The aim of this thesis is to focus on existing international bibliography and projects in order to create a guideline of good practices that will develop young people’s intercultural attitudes and skills, such as the ability to question one’s own points of view, the awareness of one’s own multiple identities and openness to individuals and groups with different cultural, ethnic or religious backgrounds.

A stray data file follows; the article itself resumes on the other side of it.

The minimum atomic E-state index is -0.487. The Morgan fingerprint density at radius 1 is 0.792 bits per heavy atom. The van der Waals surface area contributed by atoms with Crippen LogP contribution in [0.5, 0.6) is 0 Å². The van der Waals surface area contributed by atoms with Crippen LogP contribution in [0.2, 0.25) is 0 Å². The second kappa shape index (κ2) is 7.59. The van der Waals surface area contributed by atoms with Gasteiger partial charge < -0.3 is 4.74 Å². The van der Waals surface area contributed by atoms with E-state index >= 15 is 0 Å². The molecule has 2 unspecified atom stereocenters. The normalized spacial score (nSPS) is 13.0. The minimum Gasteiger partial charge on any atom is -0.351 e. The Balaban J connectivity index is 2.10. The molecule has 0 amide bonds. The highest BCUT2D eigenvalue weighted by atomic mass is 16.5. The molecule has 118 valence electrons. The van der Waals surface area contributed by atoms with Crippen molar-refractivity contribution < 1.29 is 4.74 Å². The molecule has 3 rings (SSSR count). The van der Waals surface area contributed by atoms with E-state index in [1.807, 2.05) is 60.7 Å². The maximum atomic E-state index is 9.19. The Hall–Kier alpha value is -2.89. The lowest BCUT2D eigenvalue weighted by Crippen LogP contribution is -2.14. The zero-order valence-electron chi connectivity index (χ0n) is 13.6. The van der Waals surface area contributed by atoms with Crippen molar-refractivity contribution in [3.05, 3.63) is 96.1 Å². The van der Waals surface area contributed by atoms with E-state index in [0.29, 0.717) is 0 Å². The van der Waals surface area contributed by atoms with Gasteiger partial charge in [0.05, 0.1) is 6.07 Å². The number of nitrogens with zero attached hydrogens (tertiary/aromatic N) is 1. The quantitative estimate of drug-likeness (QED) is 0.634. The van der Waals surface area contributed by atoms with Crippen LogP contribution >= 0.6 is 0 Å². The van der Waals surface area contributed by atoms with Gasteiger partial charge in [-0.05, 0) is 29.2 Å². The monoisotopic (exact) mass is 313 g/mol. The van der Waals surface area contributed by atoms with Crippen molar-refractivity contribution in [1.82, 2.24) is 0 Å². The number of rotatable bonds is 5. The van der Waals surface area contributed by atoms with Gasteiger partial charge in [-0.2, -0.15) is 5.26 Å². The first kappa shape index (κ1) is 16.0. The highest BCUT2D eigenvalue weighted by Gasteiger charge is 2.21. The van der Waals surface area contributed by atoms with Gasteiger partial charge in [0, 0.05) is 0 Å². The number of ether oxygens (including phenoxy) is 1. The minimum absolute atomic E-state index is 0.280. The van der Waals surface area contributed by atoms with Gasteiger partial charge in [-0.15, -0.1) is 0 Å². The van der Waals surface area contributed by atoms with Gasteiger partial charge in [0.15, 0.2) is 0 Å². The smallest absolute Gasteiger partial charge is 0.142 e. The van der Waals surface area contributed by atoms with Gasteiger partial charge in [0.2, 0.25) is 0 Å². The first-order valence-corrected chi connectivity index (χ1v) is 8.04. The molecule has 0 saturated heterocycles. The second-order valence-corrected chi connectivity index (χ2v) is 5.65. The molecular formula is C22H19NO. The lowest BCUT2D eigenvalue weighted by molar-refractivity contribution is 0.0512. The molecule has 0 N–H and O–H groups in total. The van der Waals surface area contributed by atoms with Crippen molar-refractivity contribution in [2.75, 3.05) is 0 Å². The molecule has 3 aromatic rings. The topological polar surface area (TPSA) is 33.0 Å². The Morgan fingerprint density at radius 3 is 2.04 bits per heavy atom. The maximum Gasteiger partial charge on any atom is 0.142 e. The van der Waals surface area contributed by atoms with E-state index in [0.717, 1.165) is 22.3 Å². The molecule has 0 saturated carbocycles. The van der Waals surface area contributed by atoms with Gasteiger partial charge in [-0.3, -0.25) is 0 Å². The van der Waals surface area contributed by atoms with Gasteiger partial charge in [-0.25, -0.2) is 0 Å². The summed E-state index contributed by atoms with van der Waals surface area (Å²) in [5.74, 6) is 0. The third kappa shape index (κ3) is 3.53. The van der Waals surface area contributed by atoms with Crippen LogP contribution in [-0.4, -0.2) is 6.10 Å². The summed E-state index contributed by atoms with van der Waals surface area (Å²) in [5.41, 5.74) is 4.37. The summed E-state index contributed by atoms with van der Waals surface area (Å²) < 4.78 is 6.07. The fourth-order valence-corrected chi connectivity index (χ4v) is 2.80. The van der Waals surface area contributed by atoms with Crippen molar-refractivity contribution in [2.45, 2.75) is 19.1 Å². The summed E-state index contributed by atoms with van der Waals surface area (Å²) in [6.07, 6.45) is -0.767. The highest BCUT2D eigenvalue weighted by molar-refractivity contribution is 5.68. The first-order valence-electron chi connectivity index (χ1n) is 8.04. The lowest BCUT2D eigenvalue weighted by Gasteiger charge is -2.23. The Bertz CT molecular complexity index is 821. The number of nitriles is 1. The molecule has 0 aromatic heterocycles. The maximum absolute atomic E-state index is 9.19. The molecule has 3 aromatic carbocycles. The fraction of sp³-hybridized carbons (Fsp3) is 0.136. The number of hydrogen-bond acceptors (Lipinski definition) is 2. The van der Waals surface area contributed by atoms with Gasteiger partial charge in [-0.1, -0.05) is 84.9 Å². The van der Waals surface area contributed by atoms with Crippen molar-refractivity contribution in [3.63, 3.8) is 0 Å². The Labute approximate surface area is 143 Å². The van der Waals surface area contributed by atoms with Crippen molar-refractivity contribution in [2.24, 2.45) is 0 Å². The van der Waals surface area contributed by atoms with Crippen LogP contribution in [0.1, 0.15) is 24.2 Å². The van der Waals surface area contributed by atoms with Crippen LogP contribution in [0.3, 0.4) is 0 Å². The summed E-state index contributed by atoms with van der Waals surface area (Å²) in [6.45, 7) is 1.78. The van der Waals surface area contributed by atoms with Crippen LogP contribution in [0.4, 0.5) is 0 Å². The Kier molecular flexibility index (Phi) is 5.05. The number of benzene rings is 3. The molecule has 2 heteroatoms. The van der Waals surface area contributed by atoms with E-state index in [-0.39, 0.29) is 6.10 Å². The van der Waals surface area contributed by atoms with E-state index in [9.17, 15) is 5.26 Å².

Audigier, F. (1999). L’éducation à la citoyenneté. Paris, INRP. Bäckman, E. & Trafford, B. (2008). Apprendre et vivre la démocratie : pour une gouvernance démocratique de l’école. Strasbourg: Conseil de l’Europe. Birzea, C. (2000). Education for Democratic Citizenship. Strasbourg, Council of Europe. Buffet, F. (2003), Éducation et culture en Europe : le rôle du partenariat. Paris : L’Harmattan. Charalampopoulou, C. (2010). Le projet éducatif muséal comme dispositif de l’éducation à la citoyenneté (mémoire de Master 2 inédit). Université de Rouen. Cohen, L., Manion, L. & Morrison, K. (1997). Research Methods in Education. London: Routledge Falmer. Cornwall, A., & Gaventa J. (2001). From Users and Choosers to Makers and Shapers: Repositioning Participation in Social Policy. Sussex: Institut of Development Studies. Eurydice (2005). L’éducation à la citoyenneté à l’école en Europe, Commission Européenne. Forum Européen de la Jeunesse (2002). Éducation dans tous les aspects de la vie pour une citoyenneté active. Bruxelles. Hoskins, B., Jesinghaus, J., M., Mascherini, Munda, G., Nardo, M., Saisana, M., Van Nijlen, D., Vidoni, D., Villalba, E. (2006). Measuring Active Citizenship in Europe. European Commission. Karakatsani, D. (2008). The role of the teacher in the frame of social and political education. Professionalism, self-development and instructional strategies. In Balias, St. (ed.), Active citizen and education. p.151-173. Athens: Papazisi. Lenoir, Y., Xypas, C. et Jamet, C. (2006). École et citoyenneté : un défi multiculturel. Paris, A. Colin. Meunier, A., Soulier, V. (2010). Préfiguration du concept de muséologie citoyenne. In: J.-F., Cardin, M.-A. Ethier et A. Meunier (Eds.), Histoire, musées et éducation à la citoyenneté (p.309-328). Québec : MultiMondes. Pol, M. (2004) Education for democratic citizenship. Council of Europe: Strasbourg. Doc. DGIV/EDU/CIT (2003) 26 rev 1. Sears, A. & Hughes, A. (1996). Citizenship Education and Current Educational Reform. Canadian Journal of Education, vol.21, n.2, p. 123–142. Stamelos, G. (2011). Le poids de l’histoire dans la construction du « Nous » et de « l’Autre » : analyse du cas grec, Penser l’éducation, 30, 99-116. Tautiaux-Guillon, N. (2007). Changing citizenship, changing educational goals, changing school subjects? An analysis of history and geography teaching in France. In : Cajani, L. and Ross, A. (2007). History teaching, identities, citizenship. CiCe Series No.7. p. 35-53, UK, Trentham Books Ltd.